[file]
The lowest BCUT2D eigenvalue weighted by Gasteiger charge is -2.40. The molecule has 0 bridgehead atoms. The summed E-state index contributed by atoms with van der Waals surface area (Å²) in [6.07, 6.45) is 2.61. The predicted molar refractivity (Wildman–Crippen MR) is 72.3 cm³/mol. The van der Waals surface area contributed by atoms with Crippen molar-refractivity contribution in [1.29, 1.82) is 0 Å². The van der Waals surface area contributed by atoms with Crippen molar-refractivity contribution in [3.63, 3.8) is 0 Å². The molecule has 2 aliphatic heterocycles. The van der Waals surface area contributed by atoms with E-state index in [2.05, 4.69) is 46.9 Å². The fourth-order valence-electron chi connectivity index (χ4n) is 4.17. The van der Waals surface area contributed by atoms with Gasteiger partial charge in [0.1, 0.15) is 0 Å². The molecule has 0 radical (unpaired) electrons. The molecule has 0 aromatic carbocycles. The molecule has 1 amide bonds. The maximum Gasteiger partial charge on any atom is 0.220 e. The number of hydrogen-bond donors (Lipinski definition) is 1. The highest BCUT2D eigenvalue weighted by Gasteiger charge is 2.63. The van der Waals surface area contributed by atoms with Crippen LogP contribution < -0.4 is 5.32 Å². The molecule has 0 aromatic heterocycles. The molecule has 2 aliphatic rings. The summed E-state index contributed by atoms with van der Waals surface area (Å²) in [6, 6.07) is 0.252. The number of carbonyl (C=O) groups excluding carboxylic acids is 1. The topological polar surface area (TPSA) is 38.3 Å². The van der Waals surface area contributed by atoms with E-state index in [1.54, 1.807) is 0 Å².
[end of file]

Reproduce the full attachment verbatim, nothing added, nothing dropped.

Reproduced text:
The lowest BCUT2D eigenvalue weighted by Gasteiger charge is -2.40. The molecule has 0 bridgehead atoms. The summed E-state index contributed by atoms with van der Waals surface area (Å²) in [6.07, 6.45) is 2.61. The predicted molar refractivity (Wildman–Crippen MR) is 72.3 cm³/mol. The van der Waals surface area contributed by atoms with Crippen molar-refractivity contribution in [1.29, 1.82) is 0 Å². The van der Waals surface area contributed by atoms with Crippen molar-refractivity contribution in [3.63, 3.8) is 0 Å². The molecule has 2 aliphatic heterocycles. The van der Waals surface area contributed by atoms with E-state index in [2.05, 4.69) is 46.9 Å². The fourth-order valence-electron chi connectivity index (χ4n) is 4.17. The van der Waals surface area contributed by atoms with Gasteiger partial charge in [0.1, 0.15) is 0 Å². The molecule has 0 radical (unpaired) electrons. The molecule has 0 aromatic carbocycles. The molecule has 1 amide bonds. The maximum Gasteiger partial charge on any atom is 0.220 e. The number of hydrogen-bond donors (Lipinski definition) is 1. The highest BCUT2D eigenvalue weighted by Gasteiger charge is 2.63. The van der Waals surface area contributed by atoms with Crippen LogP contribution < -0.4 is 5.32 Å². The molecule has 0 aromatic heterocycles. The molecule has 2 aliphatic rings. The summed E-state index contributed by atoms with van der Waals surface area (Å²) in [6, 6.07) is 0.252. The number of carbonyl (C=O) groups excluding carboxylic acids is 1. The topological polar surface area (TPSA) is 38.3 Å². The van der Waals surface area contributed by atoms with E-state index in [1.54, 1.807) is 0 Å².